The purpose of this paper is to examine how the public perceives several levels of government address- ing environmental issues in the Pacific Northwest. In 1987, a set of survey questions was designed to address the following: (1) how different levels of government address the environment, (2) public satis- faction with the government at fulfilling their environmental responsibilities, (3) the level of government that should be most responsible for protecting water quality, (4) the amount of money spent protecting the environment and (5) individual and public participation in environmental activities. These survey questions were inserted into a large mail-based survey that was sent to over 3,000 members of the public in 1987, 1992, 1998, 2002, 2007, 2012, 2017 and 2021. Public response rates exceeding 50% were obtained in each survey year. In 1987, 24.1% of the survey respondents felt that government and elected officials did not place enough emphasis on the environment. However, by 2021, this value more than doubled to 58.8%. In 2021, residents younger than 40 years old and respondents from Washington and Oregon were most likely to say that there was not enough governmental emphasis on the environment. By 2021, a majority of survey respondents felt that state, county, city and town governments were doing a good or a very good job of protecting water resources, while only 36% of residents felt that the federal government was doing a good or very good job protecting water. County and state governments were each viewed by over 35% of residents as should having the most responsibility for protecting water in their communities during the entire 34-year survey period. Conversely, never more than 12% of surveyed residents thought that the federal government should have a primary role. The percentages of the public saying that their state of residence spends less money on the environment than it should in 1987, 1998, 2007, 2017 and 2021 was 28.7%, 33.2%, 36.9%, 41.3% and 45.1%, respectively. The three important observations made about public participation in environmental activities were: (1) about half of the surveyed public never took part in an environmental activity, (2) depending on the survey year, between 20.1% and 30.3% participated more than once in an environmental activity and (3) no evidence in upward or downward participation trends were observed over this 34-year study.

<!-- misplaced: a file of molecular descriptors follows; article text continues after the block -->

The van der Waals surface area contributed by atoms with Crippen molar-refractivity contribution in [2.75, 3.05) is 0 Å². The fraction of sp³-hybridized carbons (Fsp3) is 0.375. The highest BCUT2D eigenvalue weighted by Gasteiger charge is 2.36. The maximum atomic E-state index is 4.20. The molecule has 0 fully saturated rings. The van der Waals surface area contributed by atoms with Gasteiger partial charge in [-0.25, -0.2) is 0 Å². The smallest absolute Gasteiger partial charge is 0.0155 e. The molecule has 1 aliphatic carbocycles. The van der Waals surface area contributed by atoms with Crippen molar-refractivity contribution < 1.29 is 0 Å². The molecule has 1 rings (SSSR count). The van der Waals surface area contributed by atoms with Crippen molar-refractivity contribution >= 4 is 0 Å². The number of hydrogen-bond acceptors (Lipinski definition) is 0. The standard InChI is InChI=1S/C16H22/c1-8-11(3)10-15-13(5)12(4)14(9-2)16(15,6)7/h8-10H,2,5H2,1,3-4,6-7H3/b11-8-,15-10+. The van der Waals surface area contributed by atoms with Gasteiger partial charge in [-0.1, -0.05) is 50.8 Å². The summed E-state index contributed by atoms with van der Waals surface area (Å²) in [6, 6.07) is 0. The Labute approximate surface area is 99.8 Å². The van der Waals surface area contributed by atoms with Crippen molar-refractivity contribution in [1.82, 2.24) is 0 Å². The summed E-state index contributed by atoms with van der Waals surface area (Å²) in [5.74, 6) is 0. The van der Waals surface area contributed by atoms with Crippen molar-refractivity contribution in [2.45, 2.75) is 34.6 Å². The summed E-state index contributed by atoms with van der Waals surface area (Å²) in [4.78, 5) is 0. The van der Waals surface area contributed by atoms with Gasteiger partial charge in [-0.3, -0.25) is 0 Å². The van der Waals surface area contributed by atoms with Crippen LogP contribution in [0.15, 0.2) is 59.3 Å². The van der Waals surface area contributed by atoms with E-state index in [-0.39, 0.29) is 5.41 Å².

public opinion, sustainable water resource management, voluntary actions to protect water, water quality, water quantity
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